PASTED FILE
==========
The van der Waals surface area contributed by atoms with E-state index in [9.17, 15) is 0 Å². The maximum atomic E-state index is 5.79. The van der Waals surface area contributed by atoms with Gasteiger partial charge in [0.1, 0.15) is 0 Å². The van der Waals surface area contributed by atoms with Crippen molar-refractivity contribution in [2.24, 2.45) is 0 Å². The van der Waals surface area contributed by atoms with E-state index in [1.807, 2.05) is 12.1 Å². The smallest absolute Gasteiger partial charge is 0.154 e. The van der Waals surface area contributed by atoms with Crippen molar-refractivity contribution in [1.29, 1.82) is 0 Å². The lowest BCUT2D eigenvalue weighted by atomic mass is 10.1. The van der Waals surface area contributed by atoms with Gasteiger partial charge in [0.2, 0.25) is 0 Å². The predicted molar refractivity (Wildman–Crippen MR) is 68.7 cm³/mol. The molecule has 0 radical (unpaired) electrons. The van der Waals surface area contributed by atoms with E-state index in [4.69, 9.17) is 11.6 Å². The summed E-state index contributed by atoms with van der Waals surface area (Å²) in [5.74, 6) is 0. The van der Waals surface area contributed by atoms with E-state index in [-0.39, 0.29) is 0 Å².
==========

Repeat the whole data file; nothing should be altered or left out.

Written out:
The van der Waals surface area contributed by atoms with E-state index in [9.17, 15) is 0 Å². The maximum atomic E-state index is 5.79. The van der Waals surface area contributed by atoms with Gasteiger partial charge in [0.1, 0.15) is 0 Å². The van der Waals surface area contributed by atoms with Crippen molar-refractivity contribution in [2.24, 2.45) is 0 Å². The van der Waals surface area contributed by atoms with E-state index in [1.807, 2.05) is 12.1 Å². The smallest absolute Gasteiger partial charge is 0.154 e. The van der Waals surface area contributed by atoms with Crippen molar-refractivity contribution in [1.29, 1.82) is 0 Å². The lowest BCUT2D eigenvalue weighted by atomic mass is 10.1. The van der Waals surface area contributed by atoms with Gasteiger partial charge in [0.2, 0.25) is 0 Å². The predicted molar refractivity (Wildman–Crippen MR) is 68.7 cm³/mol. The molecule has 0 radical (unpaired) electrons. The van der Waals surface area contributed by atoms with E-state index in [4.69, 9.17) is 11.6 Å². The summed E-state index contributed by atoms with van der Waals surface area (Å²) in [5.74, 6) is 0. The van der Waals surface area contributed by atoms with E-state index in [-0.39, 0.29) is 0 Å².